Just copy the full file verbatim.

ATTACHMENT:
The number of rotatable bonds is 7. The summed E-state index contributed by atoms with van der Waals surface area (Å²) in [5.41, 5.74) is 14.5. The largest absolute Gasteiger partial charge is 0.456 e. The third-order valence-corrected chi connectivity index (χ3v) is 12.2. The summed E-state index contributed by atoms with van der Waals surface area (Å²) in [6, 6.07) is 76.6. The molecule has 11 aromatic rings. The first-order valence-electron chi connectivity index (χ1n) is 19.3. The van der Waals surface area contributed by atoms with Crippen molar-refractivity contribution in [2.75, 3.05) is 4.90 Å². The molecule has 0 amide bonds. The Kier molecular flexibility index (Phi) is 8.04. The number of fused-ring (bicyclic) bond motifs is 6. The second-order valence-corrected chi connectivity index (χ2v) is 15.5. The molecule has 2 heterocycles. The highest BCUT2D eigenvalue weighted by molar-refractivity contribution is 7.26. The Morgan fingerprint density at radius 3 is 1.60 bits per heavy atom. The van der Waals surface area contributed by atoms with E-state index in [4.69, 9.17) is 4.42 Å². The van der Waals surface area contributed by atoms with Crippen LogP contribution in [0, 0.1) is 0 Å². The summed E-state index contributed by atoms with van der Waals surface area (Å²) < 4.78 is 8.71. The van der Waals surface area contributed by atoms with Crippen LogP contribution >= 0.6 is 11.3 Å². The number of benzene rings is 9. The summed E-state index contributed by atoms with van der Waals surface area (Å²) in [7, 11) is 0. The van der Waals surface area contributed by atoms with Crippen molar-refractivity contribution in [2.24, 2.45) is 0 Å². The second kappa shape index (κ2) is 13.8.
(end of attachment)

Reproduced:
The number of rotatable bonds is 7. The summed E-state index contributed by atoms with van der Waals surface area (Å²) in [5.41, 5.74) is 14.5. The largest absolute Gasteiger partial charge is 0.456 e. The third-order valence-corrected chi connectivity index (χ3v) is 12.2. The summed E-state index contributed by atoms with van der Waals surface area (Å²) in [6, 6.07) is 76.6. The molecule has 11 aromatic rings. The first-order valence-electron chi connectivity index (χ1n) is 19.3. The van der Waals surface area contributed by atoms with Crippen molar-refractivity contribution in [2.75, 3.05) is 4.90 Å². The molecule has 0 amide bonds. The Kier molecular flexibility index (Phi) is 8.04. The number of fused-ring (bicyclic) bond motifs is 6. The second-order valence-corrected chi connectivity index (χ2v) is 15.5. The molecule has 2 heterocycles. The highest BCUT2D eigenvalue weighted by molar-refractivity contribution is 7.26. The Morgan fingerprint density at radius 3 is 1.60 bits per heavy atom. The van der Waals surface area contributed by atoms with E-state index in [4.69, 9.17) is 4.42 Å². The van der Waals surface area contributed by atoms with Crippen LogP contribution in [0, 0.1) is 0 Å². The summed E-state index contributed by atoms with van der Waals surface area (Å²) < 4.78 is 8.71. The van der Waals surface area contributed by atoms with Crippen LogP contribution >= 0.6 is 11.3 Å². The number of benzene rings is 9. The summed E-state index contributed by atoms with van der Waals surface area (Å²) in [7, 11) is 0. The van der Waals surface area contributed by atoms with Crippen molar-refractivity contribution in [2.24, 2.45) is 0 Å². The second kappa shape index (κ2) is 13.8.